Atomic Sugar Shock
Photo by Heather Leah KennedyI unabashedly love Cadbury CrÃ¨me Eggs. The whole gooey, chocolaty mess enthralls my taste buds, which otherwise shy away from prodigious concentrations of refined sugar. Only Girl Scout Thin Mint Cookies (an excellent post-marathon treat) rival CrÃ¨me Eggs as a discipline-smashing guilty pleasure.
Drooling excessively on my keyboard as I write of the Eggâ€™s many indulgent virtues, I dream of the luscious rippling chocolate shell holding its succulent cargo of silky, flowing sweetness. Iâ€™m lost in the moment.
Oh yeah, I eat a lot of CrÃ¨me Eggs.
No longer content to buy one Egg at a time, I purchase them in packs of four. I devour the first, and in the dizzying haze of my newfound sugar high, reach for the second; only to discover an empty box. I never recall eating all four. Is that a bad sign?
The Eggs satisfy my emotionally suspect chocolate urges, but they donâ€™t do much for my training regimen. Have you ever run ten miles through trails fueled only by a handful of CrÃ¨me Eggs? I assure you itâ€™s not a pretty sight.
One Egg provides more carbs than the average (disgusting) Gel pack, but you also get enough fat content to sink a battleship. Based on a 2000 calorie diet, each Egg offers 17% (3.5g) of the Recommended Daily Allowance for saturated fat. I shudder at the prospect of multiplying this by four. But face it; if youâ€™re downing multiple CrÃ¨me Eggs in one sitting, youâ€™ve blown the 2000 calorie diet to smithereens anyway.
What will I do? Maybe I can link my passion for running with my chocolate egg addiction. Perhaps Cadbury will sponsor me in a marathon. Iâ€™ll work the expo, wear a custom singlet, and agree to eat one egg per aid station during the race. Iâ€™d blow through at least a dozen. Thatâ€™s impressive, right?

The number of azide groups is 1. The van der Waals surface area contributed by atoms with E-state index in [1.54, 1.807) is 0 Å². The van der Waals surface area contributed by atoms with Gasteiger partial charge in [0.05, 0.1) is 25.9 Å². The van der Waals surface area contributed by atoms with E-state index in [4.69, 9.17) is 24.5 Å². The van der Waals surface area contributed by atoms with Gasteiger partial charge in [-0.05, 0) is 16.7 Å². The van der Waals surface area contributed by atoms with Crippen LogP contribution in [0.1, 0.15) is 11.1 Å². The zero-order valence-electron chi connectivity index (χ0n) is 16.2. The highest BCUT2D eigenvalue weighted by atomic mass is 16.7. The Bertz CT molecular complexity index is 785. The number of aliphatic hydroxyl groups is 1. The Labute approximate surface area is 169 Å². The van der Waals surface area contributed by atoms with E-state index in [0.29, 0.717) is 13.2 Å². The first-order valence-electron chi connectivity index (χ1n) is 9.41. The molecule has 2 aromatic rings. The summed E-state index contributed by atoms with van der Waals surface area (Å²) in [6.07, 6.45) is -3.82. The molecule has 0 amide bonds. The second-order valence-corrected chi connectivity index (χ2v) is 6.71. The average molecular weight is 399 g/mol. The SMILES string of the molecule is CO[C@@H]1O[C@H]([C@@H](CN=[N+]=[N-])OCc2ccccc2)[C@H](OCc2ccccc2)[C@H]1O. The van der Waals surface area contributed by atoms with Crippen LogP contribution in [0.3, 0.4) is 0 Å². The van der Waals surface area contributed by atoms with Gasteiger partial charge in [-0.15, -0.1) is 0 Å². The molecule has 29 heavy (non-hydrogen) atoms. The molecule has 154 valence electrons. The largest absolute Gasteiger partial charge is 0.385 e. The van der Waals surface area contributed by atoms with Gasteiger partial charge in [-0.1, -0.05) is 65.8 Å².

But there will be repercussions. High sugar concentration slows down stomach emptying, impeding the flow of real fuel to the muscles. That doesnâ€™t bode well for endurance running. More pointedly, the harsh ebb and flow of insulin levels in my bloodstream would make for a spasmodic marathon experience. Iâ€™d drag listlessly into every aid station, down an egg, and zoom out like a Lovey Howell hopped up on sugar beets. Iâ€™m sure mathematicians could predict my rollercoaster sine wave splits based on some complex formula involving VO2 max and sugar calories per Egg.
This could work. But Iâ€™d only be able to train with Eggs a few weeks each year, when the Cadbury Bunny leaves her limited supply at convenience stores across America. And now Easter is over and theyâ€™re gone until next year.
Gone and we are lost! Lost, precious! Losssst!